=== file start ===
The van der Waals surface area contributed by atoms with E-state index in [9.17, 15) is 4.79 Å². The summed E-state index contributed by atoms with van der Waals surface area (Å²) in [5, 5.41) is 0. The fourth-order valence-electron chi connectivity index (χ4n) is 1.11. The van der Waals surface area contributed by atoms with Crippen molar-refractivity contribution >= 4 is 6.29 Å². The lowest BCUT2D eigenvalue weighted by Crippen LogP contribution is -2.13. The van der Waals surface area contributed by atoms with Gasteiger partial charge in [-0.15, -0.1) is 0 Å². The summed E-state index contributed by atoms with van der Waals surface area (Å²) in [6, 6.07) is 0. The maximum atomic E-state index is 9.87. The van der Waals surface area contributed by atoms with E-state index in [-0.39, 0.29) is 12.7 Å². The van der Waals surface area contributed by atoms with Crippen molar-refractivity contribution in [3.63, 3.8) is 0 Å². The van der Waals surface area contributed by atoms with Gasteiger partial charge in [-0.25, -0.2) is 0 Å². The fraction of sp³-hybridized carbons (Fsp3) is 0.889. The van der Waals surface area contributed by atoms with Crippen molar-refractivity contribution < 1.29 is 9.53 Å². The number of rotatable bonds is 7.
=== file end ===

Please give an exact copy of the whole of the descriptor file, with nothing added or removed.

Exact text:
The van der Waals surface area contributed by atoms with E-state index in [9.17, 15) is 4.79 Å². The summed E-state index contributed by atoms with van der Waals surface area (Å²) in [5, 5.41) is 0. The fourth-order valence-electron chi connectivity index (χ4n) is 1.11. The van der Waals surface area contributed by atoms with Crippen molar-refractivity contribution >= 4 is 6.29 Å². The lowest BCUT2D eigenvalue weighted by Crippen LogP contribution is -2.13. The van der Waals surface area contributed by atoms with Gasteiger partial charge in [-0.15, -0.1) is 0 Å². The summed E-state index contributed by atoms with van der Waals surface area (Å²) in [6, 6.07) is 0. The maximum atomic E-state index is 9.87. The van der Waals surface area contributed by atoms with E-state index in [-0.39, 0.29) is 12.7 Å². The van der Waals surface area contributed by atoms with Crippen molar-refractivity contribution in [3.63, 3.8) is 0 Å². The van der Waals surface area contributed by atoms with Gasteiger partial charge in [-0.25, -0.2) is 0 Å². The fraction of sp³-hybridized carbons (Fsp3) is 0.889. The van der Waals surface area contributed by atoms with Crippen molar-refractivity contribution < 1.29 is 9.53 Å². The number of rotatable bonds is 7.